The Good, the Bad and the Lego: A major turning point occurs where all the pieces, slowly but surely, kick in to tell the story we’ve been avoiding for the opening. Ninjago is an adventure in self-actualization, regret, and parents. Now, these ideas are all correlated through each Lego movie thus far; i.e, creativity, confronting parental trauma, recognizing individuals and community as necessities. There’s no need to defend this thematic repetition. Consider that all Indiana Jones movies are structurally identical as well. It’s only the inner workings and execution that make these stories actively differ from one another. Make no mistake, it certainly gets zanier as it progresses. The wackiness reaches critical mass in a masterstroke of a kaiju homage with a creature named “Meowthra” as the Ultimate Weapon. It is exactly what you think it is and I promise it’s even better when you watch it on screen. An emotional core of absurdity grounds the remainder of the film as an honest and true experience, even when the incessant jokes keep coming 100 miles an hour.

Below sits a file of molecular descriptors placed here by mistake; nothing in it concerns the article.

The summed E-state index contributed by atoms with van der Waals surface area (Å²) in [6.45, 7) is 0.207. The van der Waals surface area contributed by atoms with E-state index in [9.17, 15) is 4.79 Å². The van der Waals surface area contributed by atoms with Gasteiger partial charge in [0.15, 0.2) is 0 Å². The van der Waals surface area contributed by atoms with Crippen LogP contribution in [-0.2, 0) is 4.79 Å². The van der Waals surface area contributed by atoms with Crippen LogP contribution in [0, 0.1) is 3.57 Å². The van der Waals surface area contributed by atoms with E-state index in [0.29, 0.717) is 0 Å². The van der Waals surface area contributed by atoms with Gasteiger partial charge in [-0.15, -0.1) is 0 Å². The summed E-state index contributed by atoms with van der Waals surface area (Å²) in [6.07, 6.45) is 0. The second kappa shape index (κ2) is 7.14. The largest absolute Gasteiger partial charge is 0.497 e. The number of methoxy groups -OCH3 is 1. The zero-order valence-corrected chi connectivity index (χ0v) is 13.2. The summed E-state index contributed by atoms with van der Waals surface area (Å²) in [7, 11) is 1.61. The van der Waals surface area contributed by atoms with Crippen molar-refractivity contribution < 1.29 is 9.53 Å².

That being said, there is one glaring issue that holds it back further than any misstep in the opening acts. Stories like this continue taking Asian iconography and adapting them to stories without focusing on people within their respective cultures. The surrounding quality of the movie is lessened for it. It’s an animated movies about legos. Nobody is going to Ninjago to see Justin Theroux voice a centuries old villain with four arms. Jackie Chan and Kumhail are the only Asian voices present in the film and only Jackie Chan gets a decent amount of voice time. There are no excuses. Do better.